27 Nov 06
Dear fellow Singaporeans,
By the time you hear this message my colleagues Gandhi Ambalam, Yap Keng Ho and I will be in prison. We are serving a sentence for speaking in public without a permit.
If ever there was a politically motivated charge, this is it. We had been selling our party newspaper The New Democrat just prior to the elections in May this year. Even this is deemed illegal by the Government. How else can we reach out to the people?
This is where the problem lies. In Singapore, legitimate political activities have been banned and criminalized so much so that it renders elections meaningless. The election results in the past 40 years attest to this.
Without genuine free and fair elections your grievances with the high cost of living, the widening income gap, the withholding of our CPF savings, the secrecy surrounding the use of our national reserves, and so on cannot be addressed.
How can we rectify this situation? The truth of the matter is that without the freedoms of speech and peaceful assembly there is little that we can do to hold the PAP accountable for its actions.
This is why my colleagues and I put in so much effort and resources into fighting for the political rights for our fellow citizens. And how are we going to use these rights to benefit the everyday lives of the people? Here’s how:
First, we raise awareness on the need for Nonviolence among Singaporeans and train activists to conduct Nonviolent Action campaigns to win back the citizens’ rights to freedoms of speech and assembly.
The people can then exercise their right to organize mass public protests to compel the Government to make elections free and fair.
When elections are finally made free and fair, Singaporeans can then vote for the party that best represents their interests. Their choice will then be genuinely reflected by the votes unlike in the sham elections that we presently have.
Only when we have genuinely free and fair elections will the Government be responsive to the people’s needs and only then can the people have a say in the policies that affect our everyday lives.
Dr Toh Chin Chye, former Deputy Prime Minister and founding chairman of the PAP said: “When the PAP and the opposition were 26-25, the government was sensitive to issues and was circumspect. When you’ve got a strong opposition, there’s consultation.”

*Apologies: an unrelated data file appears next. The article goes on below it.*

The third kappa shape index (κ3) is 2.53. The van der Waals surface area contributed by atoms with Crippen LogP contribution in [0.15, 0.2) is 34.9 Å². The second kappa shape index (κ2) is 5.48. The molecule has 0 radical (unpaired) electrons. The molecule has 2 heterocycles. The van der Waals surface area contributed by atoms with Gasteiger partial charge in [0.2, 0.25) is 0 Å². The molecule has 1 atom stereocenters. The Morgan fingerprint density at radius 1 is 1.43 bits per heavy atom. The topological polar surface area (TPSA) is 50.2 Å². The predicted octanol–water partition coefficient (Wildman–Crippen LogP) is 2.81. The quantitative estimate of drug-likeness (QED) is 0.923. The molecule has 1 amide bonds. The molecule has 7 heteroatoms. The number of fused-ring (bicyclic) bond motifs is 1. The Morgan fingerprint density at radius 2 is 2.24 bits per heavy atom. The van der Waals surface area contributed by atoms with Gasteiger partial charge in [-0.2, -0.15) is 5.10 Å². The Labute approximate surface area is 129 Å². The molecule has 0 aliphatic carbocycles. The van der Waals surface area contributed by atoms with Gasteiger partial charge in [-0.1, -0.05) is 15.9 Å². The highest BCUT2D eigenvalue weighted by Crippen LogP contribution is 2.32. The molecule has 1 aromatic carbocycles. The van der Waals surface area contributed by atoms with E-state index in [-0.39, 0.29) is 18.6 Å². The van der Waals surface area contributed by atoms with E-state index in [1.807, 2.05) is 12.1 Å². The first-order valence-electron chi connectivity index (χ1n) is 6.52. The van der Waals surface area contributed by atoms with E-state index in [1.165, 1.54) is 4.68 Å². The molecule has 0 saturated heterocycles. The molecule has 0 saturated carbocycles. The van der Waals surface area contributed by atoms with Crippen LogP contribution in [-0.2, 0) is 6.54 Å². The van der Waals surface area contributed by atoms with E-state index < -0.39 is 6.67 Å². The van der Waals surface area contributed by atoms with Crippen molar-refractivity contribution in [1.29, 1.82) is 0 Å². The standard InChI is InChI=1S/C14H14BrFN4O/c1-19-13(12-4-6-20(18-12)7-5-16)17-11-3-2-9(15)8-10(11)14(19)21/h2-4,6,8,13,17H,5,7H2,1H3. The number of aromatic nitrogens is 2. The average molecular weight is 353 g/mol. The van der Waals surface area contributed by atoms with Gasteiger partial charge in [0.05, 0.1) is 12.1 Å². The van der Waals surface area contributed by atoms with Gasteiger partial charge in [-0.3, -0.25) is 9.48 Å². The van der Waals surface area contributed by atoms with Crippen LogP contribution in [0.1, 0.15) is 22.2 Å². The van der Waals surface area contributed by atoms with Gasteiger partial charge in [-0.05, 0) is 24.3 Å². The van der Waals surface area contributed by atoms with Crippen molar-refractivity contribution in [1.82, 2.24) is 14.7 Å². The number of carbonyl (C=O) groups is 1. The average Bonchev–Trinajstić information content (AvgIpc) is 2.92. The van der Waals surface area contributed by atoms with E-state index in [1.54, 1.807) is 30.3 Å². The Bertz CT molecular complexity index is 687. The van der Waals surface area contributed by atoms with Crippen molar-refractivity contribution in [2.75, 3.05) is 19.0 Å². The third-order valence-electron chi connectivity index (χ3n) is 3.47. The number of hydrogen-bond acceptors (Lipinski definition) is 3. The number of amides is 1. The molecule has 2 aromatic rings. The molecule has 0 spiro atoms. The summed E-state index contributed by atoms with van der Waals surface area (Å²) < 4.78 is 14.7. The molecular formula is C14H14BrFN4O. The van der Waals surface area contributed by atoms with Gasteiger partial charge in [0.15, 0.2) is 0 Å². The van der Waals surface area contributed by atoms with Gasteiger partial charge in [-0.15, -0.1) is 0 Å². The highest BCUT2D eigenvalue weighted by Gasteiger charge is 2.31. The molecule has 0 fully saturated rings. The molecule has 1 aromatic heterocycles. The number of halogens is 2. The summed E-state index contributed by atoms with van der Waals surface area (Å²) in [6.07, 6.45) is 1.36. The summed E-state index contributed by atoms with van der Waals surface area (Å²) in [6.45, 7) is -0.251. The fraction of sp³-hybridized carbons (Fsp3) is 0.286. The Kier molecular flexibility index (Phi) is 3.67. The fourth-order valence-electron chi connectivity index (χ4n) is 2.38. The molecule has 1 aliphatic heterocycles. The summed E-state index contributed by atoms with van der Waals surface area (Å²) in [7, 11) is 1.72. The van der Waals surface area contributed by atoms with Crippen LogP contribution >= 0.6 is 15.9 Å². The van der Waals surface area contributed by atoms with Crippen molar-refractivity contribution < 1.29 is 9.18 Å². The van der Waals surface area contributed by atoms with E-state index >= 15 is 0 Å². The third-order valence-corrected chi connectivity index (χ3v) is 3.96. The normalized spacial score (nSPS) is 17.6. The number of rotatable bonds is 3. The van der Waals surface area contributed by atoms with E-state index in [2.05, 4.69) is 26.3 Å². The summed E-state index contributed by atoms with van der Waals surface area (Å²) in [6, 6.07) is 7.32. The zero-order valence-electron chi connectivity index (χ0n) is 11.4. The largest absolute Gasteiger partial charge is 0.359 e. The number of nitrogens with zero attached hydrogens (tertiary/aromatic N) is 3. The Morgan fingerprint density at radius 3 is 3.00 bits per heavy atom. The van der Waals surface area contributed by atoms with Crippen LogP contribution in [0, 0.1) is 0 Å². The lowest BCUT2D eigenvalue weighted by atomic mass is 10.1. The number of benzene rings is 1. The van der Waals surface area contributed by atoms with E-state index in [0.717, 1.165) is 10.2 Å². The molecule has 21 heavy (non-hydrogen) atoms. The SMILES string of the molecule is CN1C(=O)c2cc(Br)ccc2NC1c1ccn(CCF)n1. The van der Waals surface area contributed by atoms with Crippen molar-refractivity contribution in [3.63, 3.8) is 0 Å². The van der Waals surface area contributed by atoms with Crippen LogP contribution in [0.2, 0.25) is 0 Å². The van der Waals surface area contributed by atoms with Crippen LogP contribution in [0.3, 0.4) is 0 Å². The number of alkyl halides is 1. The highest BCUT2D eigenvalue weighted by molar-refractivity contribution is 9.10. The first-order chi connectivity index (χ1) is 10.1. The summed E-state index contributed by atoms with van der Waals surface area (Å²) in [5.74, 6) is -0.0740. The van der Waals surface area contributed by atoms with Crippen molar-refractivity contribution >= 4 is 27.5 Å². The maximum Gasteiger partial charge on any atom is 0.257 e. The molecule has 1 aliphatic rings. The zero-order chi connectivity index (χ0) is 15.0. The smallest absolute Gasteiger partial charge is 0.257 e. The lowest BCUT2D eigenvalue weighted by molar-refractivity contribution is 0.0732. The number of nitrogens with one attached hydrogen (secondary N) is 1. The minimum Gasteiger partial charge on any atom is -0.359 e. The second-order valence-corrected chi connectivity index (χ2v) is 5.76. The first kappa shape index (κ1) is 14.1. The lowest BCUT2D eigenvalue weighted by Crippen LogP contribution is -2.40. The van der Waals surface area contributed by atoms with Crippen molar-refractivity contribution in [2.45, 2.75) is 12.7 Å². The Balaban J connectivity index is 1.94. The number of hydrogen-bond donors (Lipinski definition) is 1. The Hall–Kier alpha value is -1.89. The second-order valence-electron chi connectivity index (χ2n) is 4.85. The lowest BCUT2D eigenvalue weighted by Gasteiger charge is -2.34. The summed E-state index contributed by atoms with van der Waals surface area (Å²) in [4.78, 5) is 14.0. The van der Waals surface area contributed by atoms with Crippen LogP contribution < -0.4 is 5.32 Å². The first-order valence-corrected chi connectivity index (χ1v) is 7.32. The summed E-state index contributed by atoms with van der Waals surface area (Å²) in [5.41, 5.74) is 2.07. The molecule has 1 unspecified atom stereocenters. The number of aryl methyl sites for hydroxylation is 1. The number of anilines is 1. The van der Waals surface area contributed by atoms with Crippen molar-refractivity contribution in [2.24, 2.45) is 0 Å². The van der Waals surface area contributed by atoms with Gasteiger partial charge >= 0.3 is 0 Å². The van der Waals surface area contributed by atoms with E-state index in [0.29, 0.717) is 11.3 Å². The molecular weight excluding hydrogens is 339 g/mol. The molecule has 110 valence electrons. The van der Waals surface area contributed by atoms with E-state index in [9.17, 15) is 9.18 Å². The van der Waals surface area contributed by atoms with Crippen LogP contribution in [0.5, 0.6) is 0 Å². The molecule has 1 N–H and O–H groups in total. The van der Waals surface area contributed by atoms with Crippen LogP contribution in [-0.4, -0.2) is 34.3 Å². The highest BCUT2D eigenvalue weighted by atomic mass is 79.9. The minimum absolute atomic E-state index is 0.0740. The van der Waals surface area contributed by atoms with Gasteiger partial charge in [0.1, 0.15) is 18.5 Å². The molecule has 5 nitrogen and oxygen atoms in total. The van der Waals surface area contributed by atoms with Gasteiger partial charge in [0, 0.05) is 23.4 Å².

But to make our elections free and fair, we must first challenge the unjust and oppressive laws that forbid citizens to come together to protest. We need to defy the Government instead of rolling over and jumping through hoops everytime the PAP cracks its whip.
To do this, we need courage. Courage to tell the Government that no matter what it does to us, we are willing to pay the price to win our freedom and to establish democracy in this nation of ours.
To this end, I call on all opposition parties and civil society organizations to join in the effort. Our leadership and vision at this juncture will mean whether we build a nation strong and free, or one that continues to live under fearful one-party control.
Free and fair elections benefit not just the SDP but also all political parties. More important, it benefits the people whom we have been called to serve.
I was born and bred in Singapore; I know of no other home. I have three children who mean the world to me. And it’s because I love them dearly that I cannot – I will not – allow them to grow up in a society where they know not what justice is, where they have not the courage to speak up against oppression and exploitation, and possess not the freedom that enables them to live in dignity. In other words I want them to know what it is to be upright and caring human beings.
This is why I have chosen this path. Along the way I have received my share of knocks – and I’m sure there’ll be more. Don’t get me wrong, I’m not complaining. I do what I do willingly and I regret not one moment of it. This is but a minor inconvenience, a small price to pay for standing up for the truth and for freedom.
When my 7-year old daughter was younger, she asked me, “Papa, why do you have to go to jail? Only bad people go to jail, right?” I tried my best to explain to her what I was doing but I don’t know if she understood what I said. I do know, however, that she believed me when I told her that her father was not a bad person.
Despite what the PAP leaders have called me, I know who I am. More importantly, God knows who I am and because of this, I shall not fear. Mr Lee Kuan Yew can sue me, he put me in jail, and he can make me a bankrupt. But he can never make me bow down and submit to him.
The PAP’s continued repression will not deter my colleagues and I from speaking out. In fact every hour, every day, every month that I spend in prison, my thirst for justice only grows, my hunger for democracy only increases, and my resolve to fight for justice only strengthens.
They can jail us, but they cannot jail our spirits. And our spirits remain free with you, our fellow Singaporeans. We are citizens of this country, not serfs. Citizens have rights and should not fear the Government. It is the Government that should serve us the people, not the other way around.
Take care and I wish you and your loved ones all the very best. Don’t be discouraged. One day, we will be free. We shall overcome.